These costs will remain high even whether automation leads to an increase in economic growth. For example, maintaining a meager universal basic income of $1,000 per month would cost the US about 20 percent of its GDP.

Finally, we must also library an urgent (and related) war against rising income and wealth inequality. Otherwise, the malaise that afflicts young people and many working-class and middle-class households will continue to provoke a backlash against liberal democracy and free-market capitalism.

(It may interest you: Colombian avocado is also going for a better position in the Super Bowl).

To prevent populist mechanisms from coming to power and applying reckless and unsustainable economic policies, liberal democracies must spend a fortune to bolster their social safety netsas many are already doing.

Fighting these five “wars” will be costly, and economic and political factors will limit the ability of governments to finance them with higher taxes.

Fighting these five “wars” will be costly, and economic and political factors will limit the ability of governments to finance them with higher taxes. The tax-to-GDP ratio is already high in most advanced economies, especially in Europe, and tax evasion, avoidance and arbitrage will further complicate efforts to raise taxes on high incomes and capital (assuming that such measures can even outbid lobbyists or secure buyout) within center-right parties.

Therefore, library these wars need to save public spending and transfers as a percentage of GDP, and without a proportional increase in tax revenue. Structural budget deficits will grow even larger than they already are, which could lead to unsustainable debt ratios which will probably lead to borrowing costs and will culminate in a debt crisis, with evident adverse effects on economic growth.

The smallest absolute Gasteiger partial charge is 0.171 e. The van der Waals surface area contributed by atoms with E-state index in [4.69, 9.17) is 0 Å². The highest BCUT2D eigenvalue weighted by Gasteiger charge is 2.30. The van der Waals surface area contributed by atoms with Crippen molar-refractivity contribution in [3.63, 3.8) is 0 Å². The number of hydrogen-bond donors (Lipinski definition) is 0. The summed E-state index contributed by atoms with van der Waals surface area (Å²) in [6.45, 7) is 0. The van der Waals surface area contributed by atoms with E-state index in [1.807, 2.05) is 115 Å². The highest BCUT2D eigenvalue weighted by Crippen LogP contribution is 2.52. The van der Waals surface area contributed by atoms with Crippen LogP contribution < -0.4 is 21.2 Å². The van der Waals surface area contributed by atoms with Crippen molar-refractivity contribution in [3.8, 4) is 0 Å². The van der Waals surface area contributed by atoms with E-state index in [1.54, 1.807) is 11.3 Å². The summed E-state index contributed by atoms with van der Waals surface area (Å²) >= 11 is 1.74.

For countries that borrow in their own currencies, the appropriate option will be to allow higher inflation to reduce the real value of the debt nominal at a long-term fixed rate.

(Continue: Interest rate hikes, will consumption dynamics change?).

This approach functions as a principal lien against savers and creditors in favor of borrowers and debtors, and can be combined with complementary draconian measures, such as financial repression, taxes on capital and full default (for countries that borrow in foreign currency or those where the debt is mostly short-term or indexed to inflation).

Because the «inflation tax» is a subtle and cunning form of tax that does not require legislative or executive approvalis the default path of least resistance when deficits and debts are increasingly unsustainable.

I focused mainly on the demand-side factors that will lead to higher spending, deficits, debt monetization, and inflation. But there are also many negative aggregate supply shocks in the medium term that could add to current stagflationary pressures, raising the risk of recession and cascading debt crises. The Great Moderation is dead and gone; the Great Staflationary Debt Crisis is upon us.

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Emeritus Professor of Economics at New York U.’s Stern School of Business, Chief Economist at Atlas Capital Team, CEO of Roubini Macro Associates, Co-Founder of ‘, and Author of MegaThreats: Ten Dangerous Trends That Imperil Our Future and How to Survive Them’ (Little, Brown and Company, 2022). He was a senior international affairs economist on the White House Council of Economic Advisers during the Clinton administration and has worked for the International Monetary Fund, the US Federal Reserve, and the World Bank. His website is and he is the host of